June 23 (Bloomberg) -- Carlyle Group LP collected $1 billion for its second fund dedicated to investing in financial companies, half the pool’s original target amount.
Carlyle Global Financial Services Partners II was seeking $2 billion in 2012, according to a presentation at the time to investors, a copy of which was obtained by Bloomberg News. The fund started gathering money in 2011 and will invest in asset-management firms, insurance companies, financial technology and other business services, according to a statement today from Washington-based Carlyle, the second-biggest alternative-asset manager.
The firm’s financial-services team, led by Olivier Sarkozy, scaled back the fund’s size as the European Central Bank took unprecedented measures to prevent sovereign defaults in Europe and protect the continent’s financial system. Carlyle is seeking to take advantage of industry changes, including after-effects of the European debt crisis, new regulation in the U.S. and Europe, and increasing wealth in emerging markets, according to the presentation.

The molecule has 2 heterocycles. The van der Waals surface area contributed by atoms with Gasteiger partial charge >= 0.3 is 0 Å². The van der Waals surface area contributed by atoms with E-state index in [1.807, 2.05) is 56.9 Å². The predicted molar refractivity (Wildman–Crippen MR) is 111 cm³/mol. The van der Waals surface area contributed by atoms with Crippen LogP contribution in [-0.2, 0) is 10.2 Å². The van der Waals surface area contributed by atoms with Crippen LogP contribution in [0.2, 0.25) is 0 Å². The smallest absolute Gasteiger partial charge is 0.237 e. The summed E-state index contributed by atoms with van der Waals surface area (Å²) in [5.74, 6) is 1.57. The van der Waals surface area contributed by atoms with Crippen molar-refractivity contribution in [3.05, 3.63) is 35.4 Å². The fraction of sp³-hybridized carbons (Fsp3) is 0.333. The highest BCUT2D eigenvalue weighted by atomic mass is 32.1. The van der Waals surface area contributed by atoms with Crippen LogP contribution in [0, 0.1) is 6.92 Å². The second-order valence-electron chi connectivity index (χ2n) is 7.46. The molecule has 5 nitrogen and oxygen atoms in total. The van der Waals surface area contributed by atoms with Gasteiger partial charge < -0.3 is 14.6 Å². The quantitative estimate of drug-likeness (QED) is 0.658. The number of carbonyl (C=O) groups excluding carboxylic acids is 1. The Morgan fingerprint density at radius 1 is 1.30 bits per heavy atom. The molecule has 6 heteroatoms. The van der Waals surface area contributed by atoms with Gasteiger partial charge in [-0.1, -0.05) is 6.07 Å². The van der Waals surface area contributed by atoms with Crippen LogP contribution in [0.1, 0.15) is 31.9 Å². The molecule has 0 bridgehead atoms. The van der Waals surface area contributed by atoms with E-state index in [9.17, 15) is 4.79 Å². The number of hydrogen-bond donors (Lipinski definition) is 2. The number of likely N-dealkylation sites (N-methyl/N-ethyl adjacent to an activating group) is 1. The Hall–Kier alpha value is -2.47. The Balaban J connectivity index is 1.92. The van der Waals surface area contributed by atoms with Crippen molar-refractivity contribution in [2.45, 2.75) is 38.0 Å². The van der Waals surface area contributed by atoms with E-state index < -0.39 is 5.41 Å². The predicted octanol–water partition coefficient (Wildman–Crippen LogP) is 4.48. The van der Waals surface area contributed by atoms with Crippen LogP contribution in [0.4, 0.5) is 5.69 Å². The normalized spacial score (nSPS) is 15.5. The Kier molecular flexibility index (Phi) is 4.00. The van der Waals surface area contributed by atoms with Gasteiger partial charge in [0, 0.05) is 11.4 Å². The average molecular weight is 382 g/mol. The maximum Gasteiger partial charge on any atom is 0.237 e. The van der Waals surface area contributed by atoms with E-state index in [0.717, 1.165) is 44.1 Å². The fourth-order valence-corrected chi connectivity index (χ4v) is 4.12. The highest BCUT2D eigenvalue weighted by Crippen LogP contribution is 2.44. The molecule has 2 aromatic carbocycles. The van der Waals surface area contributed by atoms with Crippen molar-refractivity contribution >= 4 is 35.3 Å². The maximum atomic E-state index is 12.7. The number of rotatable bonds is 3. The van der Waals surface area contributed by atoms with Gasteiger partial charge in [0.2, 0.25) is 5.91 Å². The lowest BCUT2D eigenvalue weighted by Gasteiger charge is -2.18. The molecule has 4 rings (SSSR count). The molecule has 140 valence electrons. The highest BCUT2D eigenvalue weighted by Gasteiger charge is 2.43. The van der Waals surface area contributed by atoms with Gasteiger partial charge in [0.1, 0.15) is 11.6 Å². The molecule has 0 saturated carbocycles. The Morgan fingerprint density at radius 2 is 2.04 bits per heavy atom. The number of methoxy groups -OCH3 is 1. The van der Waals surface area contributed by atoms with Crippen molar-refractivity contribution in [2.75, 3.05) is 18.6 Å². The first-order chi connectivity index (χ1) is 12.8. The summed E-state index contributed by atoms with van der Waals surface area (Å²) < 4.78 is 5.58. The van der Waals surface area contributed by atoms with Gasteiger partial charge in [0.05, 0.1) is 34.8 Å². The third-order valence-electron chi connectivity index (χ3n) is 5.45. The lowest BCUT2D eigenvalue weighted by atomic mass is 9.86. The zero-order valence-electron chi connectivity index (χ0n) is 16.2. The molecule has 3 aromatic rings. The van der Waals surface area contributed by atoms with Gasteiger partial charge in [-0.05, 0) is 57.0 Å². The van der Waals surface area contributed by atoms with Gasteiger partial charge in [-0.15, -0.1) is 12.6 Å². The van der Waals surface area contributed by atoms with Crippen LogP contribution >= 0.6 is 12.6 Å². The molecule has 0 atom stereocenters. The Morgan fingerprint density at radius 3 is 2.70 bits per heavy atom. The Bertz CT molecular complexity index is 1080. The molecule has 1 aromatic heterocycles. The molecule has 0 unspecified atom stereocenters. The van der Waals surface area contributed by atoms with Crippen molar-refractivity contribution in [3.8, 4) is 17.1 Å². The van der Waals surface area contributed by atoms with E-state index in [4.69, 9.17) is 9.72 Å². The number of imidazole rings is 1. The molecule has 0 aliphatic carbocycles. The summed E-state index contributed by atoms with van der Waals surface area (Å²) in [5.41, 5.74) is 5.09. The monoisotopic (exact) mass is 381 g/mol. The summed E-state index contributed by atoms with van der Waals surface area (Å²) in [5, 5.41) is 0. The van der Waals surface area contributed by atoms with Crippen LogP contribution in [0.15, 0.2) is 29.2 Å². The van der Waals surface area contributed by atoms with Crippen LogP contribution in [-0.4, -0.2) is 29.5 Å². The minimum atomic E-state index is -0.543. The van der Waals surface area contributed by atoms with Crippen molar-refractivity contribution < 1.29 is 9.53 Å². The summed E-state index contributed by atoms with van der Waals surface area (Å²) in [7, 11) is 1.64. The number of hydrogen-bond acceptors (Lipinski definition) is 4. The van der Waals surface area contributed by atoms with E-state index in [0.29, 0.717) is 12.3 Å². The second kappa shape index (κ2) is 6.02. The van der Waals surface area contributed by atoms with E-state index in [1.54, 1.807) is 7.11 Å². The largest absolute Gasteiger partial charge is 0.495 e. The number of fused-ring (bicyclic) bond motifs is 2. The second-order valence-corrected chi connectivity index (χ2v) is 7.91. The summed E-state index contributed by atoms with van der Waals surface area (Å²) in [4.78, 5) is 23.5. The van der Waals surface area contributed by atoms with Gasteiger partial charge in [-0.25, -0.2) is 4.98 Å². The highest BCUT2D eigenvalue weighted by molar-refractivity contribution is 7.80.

“We believe the fund is scaled appropriately to the opportunity set,” said Randall Whitestone, a Carlyle spokesman. The firm also received client interest in co-investing in the fund’s deals, Whitestone said, which would increase the vehicle’s buying power beyond $1 billion.
Carlyle, founded in 1987, oversees about $199 billion in alternative assets including private-equity funds, real estate, hedge funds and credit investments. Sarkozy, who joined Carlyle in New York from UBS AG in 2008, is the half-brother of former French President Nicolas Sarkozy.
Carlyle’s first financial-services fund finished raising $1.1 billion in 2010 and invested in companies including TCW Group Inc., BankUnited Inc., Duff & Phelps Corp. and Sandler O’Neill & Partners LP. The fund was generating an 11 percent net internal rate of return and was valued at 1.6 times invested capital as of March 31, according to the firm’s first-quarter earnings statement.
Blackstone Group LP, with $272 billion as of March 31, is the biggest manager of alternatives to stocks and bonds.
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